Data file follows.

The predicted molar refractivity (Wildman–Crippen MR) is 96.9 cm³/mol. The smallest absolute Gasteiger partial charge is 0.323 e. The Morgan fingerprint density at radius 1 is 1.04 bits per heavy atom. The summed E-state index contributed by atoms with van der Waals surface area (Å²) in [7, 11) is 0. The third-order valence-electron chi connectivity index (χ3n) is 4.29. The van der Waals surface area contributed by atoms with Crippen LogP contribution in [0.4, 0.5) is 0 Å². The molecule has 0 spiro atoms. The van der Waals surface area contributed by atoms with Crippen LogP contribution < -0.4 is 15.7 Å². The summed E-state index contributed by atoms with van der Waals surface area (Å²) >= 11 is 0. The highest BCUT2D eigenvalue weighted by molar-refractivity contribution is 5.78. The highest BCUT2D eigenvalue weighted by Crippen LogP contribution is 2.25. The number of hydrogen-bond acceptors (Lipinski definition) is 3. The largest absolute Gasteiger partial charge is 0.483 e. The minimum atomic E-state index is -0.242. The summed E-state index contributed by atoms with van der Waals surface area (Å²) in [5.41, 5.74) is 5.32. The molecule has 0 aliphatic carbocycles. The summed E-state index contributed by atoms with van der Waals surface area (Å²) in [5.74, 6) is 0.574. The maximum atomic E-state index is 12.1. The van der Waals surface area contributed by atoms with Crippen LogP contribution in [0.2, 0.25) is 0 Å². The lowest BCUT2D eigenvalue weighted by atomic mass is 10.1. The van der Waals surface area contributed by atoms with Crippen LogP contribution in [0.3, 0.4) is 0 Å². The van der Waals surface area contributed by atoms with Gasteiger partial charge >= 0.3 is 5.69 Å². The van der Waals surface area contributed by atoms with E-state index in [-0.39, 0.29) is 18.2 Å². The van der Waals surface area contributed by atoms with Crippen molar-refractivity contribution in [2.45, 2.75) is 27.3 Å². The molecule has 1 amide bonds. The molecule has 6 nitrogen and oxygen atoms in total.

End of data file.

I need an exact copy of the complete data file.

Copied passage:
The predicted molar refractivity (Wildman–Crippen MR) is 96.9 cm³/mol. The smallest absolute Gasteiger partial charge is 0.323 e. The Morgan fingerprint density at radius 1 is 1.04 bits per heavy atom. The summed E-state index contributed by atoms with van der Waals surface area (Å²) in [7, 11) is 0. The third-order valence-electron chi connectivity index (χ3n) is 4.29. The van der Waals surface area contributed by atoms with Crippen LogP contribution in [0.4, 0.5) is 0 Å². The molecule has 0 spiro atoms. The van der Waals surface area contributed by atoms with Crippen LogP contribution < -0.4 is 15.7 Å². The summed E-state index contributed by atoms with van der Waals surface area (Å²) >= 11 is 0. The highest BCUT2D eigenvalue weighted by molar-refractivity contribution is 5.78. The highest BCUT2D eigenvalue weighted by Crippen LogP contribution is 2.25. The number of hydrogen-bond acceptors (Lipinski definition) is 3. The largest absolute Gasteiger partial charge is 0.483 e. The minimum atomic E-state index is -0.242. The summed E-state index contributed by atoms with van der Waals surface area (Å²) in [5.41, 5.74) is 5.32. The molecule has 0 aliphatic carbocycles. The summed E-state index contributed by atoms with van der Waals surface area (Å²) in [5.74, 6) is 0.574. The maximum atomic E-state index is 12.1. The van der Waals surface area contributed by atoms with Crippen LogP contribution in [0.2, 0.25) is 0 Å². The lowest BCUT2D eigenvalue weighted by atomic mass is 10.1. The van der Waals surface area contributed by atoms with Crippen LogP contribution in [0.3, 0.4) is 0 Å². The van der Waals surface area contributed by atoms with Gasteiger partial charge >= 0.3 is 5.69 Å². The van der Waals surface area contributed by atoms with E-state index in [-0.39, 0.29) is 18.2 Å². The van der Waals surface area contributed by atoms with Crippen molar-refractivity contribution in [2.45, 2.75) is 27.3 Å². The molecule has 1 amide bonds. The molecule has 6 nitrogen and oxygen atoms in total.